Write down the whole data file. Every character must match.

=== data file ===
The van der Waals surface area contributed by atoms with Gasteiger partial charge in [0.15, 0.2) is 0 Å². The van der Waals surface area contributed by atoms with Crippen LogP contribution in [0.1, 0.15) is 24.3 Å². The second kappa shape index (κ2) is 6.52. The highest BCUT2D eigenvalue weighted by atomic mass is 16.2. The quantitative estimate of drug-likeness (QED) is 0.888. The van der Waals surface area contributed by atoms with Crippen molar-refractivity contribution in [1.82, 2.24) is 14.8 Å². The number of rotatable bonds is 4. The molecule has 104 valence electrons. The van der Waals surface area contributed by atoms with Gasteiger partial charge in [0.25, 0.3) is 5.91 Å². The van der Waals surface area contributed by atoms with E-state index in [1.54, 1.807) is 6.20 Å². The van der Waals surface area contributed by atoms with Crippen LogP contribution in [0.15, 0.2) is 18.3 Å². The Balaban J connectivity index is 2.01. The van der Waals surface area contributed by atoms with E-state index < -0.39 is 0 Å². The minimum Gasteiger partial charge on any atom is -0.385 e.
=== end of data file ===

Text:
The van der Waals surface area contributed by atoms with Gasteiger partial charge in [0.15, 0.2) is 0 Å². The van der Waals surface area contributed by atoms with Crippen LogP contribution in [0.1, 0.15) is 24.3 Å². The second kappa shape index (κ2) is 6.52. The highest BCUT2D eigenvalue weighted by atomic mass is 16.2. The quantitative estimate of drug-likeness (QED) is 0.888. The van der Waals surface area contributed by atoms with Crippen molar-refractivity contribution in [1.82, 2.24) is 14.8 Å². The number of rotatable bonds is 4. The molecule has 104 valence electrons. The van der Waals surface area contributed by atoms with Gasteiger partial charge in [0.25, 0.3) is 5.91 Å². The van der Waals surface area contributed by atoms with E-state index in [1.54, 1.807) is 6.20 Å². The van der Waals surface area contributed by atoms with Crippen LogP contribution in [0.15, 0.2) is 18.3 Å². The Balaban J connectivity index is 2.01. The van der Waals surface area contributed by atoms with E-state index < -0.39 is 0 Å². The minimum Gasteiger partial charge on any atom is -0.385 e.